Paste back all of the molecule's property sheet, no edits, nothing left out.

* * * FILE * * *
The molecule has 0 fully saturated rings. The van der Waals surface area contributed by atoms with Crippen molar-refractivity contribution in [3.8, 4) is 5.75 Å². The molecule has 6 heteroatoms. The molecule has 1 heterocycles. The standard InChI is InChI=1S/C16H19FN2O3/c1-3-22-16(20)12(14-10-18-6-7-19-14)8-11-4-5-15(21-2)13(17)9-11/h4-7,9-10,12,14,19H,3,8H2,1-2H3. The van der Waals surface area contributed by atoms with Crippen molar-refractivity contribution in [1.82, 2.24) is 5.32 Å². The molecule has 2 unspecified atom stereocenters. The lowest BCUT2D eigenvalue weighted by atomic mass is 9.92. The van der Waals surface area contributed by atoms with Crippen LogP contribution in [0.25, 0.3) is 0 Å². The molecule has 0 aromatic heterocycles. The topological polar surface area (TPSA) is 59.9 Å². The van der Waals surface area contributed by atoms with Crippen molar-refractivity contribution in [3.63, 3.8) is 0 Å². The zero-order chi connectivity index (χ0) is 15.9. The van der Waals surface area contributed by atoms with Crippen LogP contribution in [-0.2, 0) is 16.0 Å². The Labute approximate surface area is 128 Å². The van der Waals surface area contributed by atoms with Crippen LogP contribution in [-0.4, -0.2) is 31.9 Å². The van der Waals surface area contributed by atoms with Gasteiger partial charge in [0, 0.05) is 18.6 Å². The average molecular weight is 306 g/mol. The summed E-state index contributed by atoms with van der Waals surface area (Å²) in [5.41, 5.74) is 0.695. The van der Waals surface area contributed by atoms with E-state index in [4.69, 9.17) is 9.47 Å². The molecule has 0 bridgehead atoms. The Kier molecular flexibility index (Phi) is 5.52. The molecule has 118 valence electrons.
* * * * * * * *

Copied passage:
The molecule has 0 fully saturated rings. The van der Waals surface area contributed by atoms with Crippen molar-refractivity contribution in [3.8, 4) is 5.75 Å². The molecule has 6 heteroatoms. The molecule has 1 heterocycles. The standard InChI is InChI=1S/C16H19FN2O3/c1-3-22-16(20)12(14-10-18-6-7-19-14)8-11-4-5-15(21-2)13(17)9-11/h4-7,9-10,12,14,19H,3,8H2,1-2H3. The van der Waals surface area contributed by atoms with Crippen molar-refractivity contribution in [1.82, 2.24) is 5.32 Å². The molecule has 2 unspecified atom stereocenters. The lowest BCUT2D eigenvalue weighted by atomic mass is 9.92. The van der Waals surface area contributed by atoms with Crippen LogP contribution in [0.25, 0.3) is 0 Å². The molecule has 0 aromatic heterocycles. The topological polar surface area (TPSA) is 59.9 Å². The van der Waals surface area contributed by atoms with Crippen molar-refractivity contribution in [3.63, 3.8) is 0 Å². The zero-order chi connectivity index (χ0) is 15.9. The van der Waals surface area contributed by atoms with Crippen LogP contribution in [-0.2, 0) is 16.0 Å². The Labute approximate surface area is 128 Å². The van der Waals surface area contributed by atoms with Crippen LogP contribution in [-0.4, -0.2) is 31.9 Å². The van der Waals surface area contributed by atoms with Gasteiger partial charge in [0, 0.05) is 18.6 Å². The average molecular weight is 306 g/mol. The summed E-state index contributed by atoms with van der Waals surface area (Å²) in [5.41, 5.74) is 0.695. The van der Waals surface area contributed by atoms with E-state index in [4.69, 9.17) is 9.47 Å². The molecule has 0 bridgehead atoms. The Kier molecular flexibility index (Phi) is 5.52. The molecule has 118 valence electrons.